What might not beat the radar for some listeners is that this is very much a voice and cello performance, with no looping and no gradation. There is not even a reliance on heavy bowing to layer a warming underbelly, the neck of her instrument more often plucked or beaten.

Yet despite this plain set-up, the sound is agile and lively, moving across smoky blues, nimble jazz and scattergun torch song and back with barely a blink.


Tuesday, May 10, 2011

goodbye dry eyes...

Notes from the Departure Lounge:

John Maus died over the weekend at the age of 67 after losing his battle against cancer. The name might not mean much to you, and it's possible that his stage name of John Walker won't reverberate that much louder to your ears.... but Maus was the founder member, guitarist and original lead singer of the Walker Brothers. The band was subsequently, and more famously, fronted by the honeyed baritone of their bassist, Noel Scott Engel.... that's Scott Walker to you and me.

Scott Walker is probably my favourite singer of all time. I love the way that he turned his back on a life of proto-Beatles pop adulation to write and perform songs of existentialism and death and Brecht and Brel covers to an increasingly baffled teen audience; an audience that, not surprisingly, soon deserted him for less complicated pleasures. Scott Walker's later career has seen him become a virtual recluse, producing an album at a rate of less than one a decade, chasing a muse that seems increasingly bleak and inaccessible and, famously, uses things like a side of pork as a percussion instrument. All a pretty far cry from the golden years of the Walker Brothers. Songs like "Make it Easy on Yourself" and "The Sun Ain't Gonna Shine (Any More)" are certainly melancholy, but that lush instrumentation and the golden voice meant that the band reached an audience of millions.

Knowing the direction that Scott Walker's career took, it's tempting to see John's role in the band, together with drummer Gary, as being nothing more than supporting musicians who got very, very lucky. There's a scene in the Scott Walker documentary, "30 Century Man", where the band are sitting enjoying tins of brown ale and talking about why they're in the band. John and Gary talk about the money and the girls; Scott looks straight down the camera, unsmiling, and says that he's in it for the music, and I believe him. Perhaps not surprisingly, it was "musical differences" that broke the Walker Brothers up in 1968. They reformed successfully with "No Regrets" in 1975, but the different agendas of the band members were laid bare on 1978s "Nite Flights". There are 12 songs on the album, and each member of the band contributed four. The first four were by Scott, and they are a clear signal of the direction that was to shape his subsequent career: dark, oblique and featuring a song ("The Electrician") that seems to be about torture. The jump from that into far more conventional "The Death of Romance" by Gary could scarcely be starker.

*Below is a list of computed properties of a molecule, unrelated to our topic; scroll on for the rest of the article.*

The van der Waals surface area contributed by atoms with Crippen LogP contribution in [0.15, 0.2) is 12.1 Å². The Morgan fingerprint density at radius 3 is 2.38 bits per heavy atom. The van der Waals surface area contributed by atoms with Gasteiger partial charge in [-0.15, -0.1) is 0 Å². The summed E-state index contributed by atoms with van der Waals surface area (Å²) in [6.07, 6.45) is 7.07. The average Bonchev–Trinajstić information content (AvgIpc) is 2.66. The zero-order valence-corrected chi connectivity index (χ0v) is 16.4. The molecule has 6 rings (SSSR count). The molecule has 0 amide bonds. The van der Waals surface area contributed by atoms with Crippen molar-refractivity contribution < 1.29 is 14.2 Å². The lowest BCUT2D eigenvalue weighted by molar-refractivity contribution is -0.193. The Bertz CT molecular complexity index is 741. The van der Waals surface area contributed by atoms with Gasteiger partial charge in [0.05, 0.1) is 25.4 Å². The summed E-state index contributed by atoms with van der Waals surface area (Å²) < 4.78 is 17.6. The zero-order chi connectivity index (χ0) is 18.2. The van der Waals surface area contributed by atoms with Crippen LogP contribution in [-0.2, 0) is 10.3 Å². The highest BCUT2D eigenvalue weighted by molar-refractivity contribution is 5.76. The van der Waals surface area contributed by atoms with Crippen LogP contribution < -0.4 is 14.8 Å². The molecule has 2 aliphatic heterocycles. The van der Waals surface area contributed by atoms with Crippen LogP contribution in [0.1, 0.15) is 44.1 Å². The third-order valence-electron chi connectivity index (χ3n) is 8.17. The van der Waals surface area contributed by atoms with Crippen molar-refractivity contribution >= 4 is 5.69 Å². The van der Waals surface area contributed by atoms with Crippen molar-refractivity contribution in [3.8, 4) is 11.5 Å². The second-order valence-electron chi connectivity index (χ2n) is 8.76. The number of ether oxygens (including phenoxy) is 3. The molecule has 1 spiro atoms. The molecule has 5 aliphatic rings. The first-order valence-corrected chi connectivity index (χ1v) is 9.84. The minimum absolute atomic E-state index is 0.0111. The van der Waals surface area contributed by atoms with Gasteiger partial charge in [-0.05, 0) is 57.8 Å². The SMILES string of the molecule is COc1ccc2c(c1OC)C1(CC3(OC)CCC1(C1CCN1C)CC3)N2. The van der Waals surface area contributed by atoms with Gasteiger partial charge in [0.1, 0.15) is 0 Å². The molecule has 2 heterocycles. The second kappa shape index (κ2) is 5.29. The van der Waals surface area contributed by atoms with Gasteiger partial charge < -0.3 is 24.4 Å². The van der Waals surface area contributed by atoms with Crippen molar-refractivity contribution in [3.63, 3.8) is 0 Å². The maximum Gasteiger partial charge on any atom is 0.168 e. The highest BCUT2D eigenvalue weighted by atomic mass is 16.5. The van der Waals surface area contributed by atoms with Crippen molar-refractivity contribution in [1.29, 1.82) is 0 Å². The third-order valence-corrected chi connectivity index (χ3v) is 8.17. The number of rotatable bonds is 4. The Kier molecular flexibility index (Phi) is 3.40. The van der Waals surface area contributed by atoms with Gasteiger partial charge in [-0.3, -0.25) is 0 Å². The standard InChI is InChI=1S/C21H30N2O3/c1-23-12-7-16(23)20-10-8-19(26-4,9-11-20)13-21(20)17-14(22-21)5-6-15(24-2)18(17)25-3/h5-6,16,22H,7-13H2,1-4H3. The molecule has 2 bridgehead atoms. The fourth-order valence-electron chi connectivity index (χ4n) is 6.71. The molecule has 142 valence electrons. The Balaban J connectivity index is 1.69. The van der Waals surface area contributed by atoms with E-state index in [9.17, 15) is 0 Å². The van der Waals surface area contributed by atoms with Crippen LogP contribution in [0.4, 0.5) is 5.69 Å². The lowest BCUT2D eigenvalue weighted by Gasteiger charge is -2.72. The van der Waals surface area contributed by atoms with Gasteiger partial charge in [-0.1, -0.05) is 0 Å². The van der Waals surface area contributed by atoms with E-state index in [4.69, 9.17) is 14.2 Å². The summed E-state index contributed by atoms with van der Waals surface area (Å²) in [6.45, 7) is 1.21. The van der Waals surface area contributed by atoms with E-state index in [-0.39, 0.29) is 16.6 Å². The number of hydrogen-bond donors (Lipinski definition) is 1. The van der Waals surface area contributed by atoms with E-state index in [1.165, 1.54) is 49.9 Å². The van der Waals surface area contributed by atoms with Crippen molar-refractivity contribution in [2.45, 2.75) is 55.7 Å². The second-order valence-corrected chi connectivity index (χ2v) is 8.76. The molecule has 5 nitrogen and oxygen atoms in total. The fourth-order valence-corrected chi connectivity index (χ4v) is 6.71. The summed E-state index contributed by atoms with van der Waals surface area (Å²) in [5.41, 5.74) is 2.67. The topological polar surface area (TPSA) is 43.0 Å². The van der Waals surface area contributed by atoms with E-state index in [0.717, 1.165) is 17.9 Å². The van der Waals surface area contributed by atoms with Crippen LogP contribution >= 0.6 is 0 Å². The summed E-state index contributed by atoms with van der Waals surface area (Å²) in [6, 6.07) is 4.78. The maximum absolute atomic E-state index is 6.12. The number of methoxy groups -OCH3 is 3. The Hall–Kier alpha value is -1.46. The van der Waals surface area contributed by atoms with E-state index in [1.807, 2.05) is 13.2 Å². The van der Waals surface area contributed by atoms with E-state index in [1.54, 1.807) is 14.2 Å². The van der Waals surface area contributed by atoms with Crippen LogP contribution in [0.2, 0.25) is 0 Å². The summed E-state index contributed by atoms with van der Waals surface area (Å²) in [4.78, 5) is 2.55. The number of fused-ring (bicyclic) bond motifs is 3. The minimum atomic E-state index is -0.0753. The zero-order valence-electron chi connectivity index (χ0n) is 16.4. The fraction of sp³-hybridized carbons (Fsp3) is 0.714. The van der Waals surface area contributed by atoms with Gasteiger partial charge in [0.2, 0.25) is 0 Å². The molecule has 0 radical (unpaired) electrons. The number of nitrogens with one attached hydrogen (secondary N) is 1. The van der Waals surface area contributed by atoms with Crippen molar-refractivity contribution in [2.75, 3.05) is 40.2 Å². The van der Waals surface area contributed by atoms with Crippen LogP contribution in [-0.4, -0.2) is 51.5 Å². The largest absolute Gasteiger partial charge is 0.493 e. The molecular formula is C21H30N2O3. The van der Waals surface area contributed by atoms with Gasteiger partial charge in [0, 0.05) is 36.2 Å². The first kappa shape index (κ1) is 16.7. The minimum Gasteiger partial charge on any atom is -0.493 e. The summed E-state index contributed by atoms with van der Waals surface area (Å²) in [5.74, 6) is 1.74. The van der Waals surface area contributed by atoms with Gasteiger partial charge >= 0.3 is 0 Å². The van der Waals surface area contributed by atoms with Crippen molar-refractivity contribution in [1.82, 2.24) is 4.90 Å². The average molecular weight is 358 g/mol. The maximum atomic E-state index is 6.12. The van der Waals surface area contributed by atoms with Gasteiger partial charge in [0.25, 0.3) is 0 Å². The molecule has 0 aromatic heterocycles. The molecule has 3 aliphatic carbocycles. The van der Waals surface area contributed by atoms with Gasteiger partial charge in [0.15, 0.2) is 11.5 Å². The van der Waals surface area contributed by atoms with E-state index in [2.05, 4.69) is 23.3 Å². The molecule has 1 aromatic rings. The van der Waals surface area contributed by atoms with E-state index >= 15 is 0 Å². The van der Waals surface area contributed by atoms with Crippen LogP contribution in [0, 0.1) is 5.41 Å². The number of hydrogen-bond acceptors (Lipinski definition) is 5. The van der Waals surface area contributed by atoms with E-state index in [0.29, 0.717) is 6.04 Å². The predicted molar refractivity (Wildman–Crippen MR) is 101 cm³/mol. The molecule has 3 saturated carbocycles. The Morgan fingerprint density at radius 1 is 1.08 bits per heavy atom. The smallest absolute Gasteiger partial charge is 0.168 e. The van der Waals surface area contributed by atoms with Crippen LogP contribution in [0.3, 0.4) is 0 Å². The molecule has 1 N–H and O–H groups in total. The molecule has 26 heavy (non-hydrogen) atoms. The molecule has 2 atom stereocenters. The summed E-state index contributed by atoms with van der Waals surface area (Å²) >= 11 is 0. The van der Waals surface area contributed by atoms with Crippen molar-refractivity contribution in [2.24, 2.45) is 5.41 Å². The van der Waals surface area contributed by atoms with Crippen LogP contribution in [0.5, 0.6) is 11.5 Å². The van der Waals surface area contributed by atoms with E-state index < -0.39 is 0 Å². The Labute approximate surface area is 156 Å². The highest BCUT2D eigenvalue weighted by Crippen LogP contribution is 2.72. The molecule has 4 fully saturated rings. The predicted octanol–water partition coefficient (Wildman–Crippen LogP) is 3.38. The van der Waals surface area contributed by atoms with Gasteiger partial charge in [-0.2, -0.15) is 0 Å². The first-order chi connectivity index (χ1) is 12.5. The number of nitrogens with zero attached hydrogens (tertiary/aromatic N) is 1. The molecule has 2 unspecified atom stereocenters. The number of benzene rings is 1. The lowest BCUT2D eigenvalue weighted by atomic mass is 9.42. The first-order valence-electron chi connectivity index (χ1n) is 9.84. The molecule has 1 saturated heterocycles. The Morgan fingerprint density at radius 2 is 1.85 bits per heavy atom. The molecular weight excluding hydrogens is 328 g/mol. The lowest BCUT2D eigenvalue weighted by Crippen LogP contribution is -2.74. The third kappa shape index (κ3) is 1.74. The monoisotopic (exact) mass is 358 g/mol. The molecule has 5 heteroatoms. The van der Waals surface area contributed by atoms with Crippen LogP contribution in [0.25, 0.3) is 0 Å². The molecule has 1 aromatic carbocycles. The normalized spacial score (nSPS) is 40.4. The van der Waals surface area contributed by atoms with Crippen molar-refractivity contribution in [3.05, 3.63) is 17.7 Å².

Of course, for all that their might be more than a grain of truth in that assumption about the roles played within the band, John tells a different story in his version:

"I was always the leader of the band. I was the one who said, 'Let's do this, let's do that.' I spent a great deal of time making sure that the group would make incredible music. Most people don't realise that it was I who chose the songs that would become The Walker Brothers' biggest-selling singles..... I was aware that things had changed a lot: Scott had become the lead singer of the group... Now that he was singing lead, I enjoyed the opportunity to create some unusual harmonies, something I had never done before. We knew that we each had an important role, and felt responsible to each other, with one goal in mind, which was to make good records that were unique for the time."

It's also worth nothing that John recorded a version of Jacques Brel's "If You Go Away" in 1967 (it's the title track of his album of that year).... Scott recorded his much more famous version for Scott 3 a whole two years later in 1969......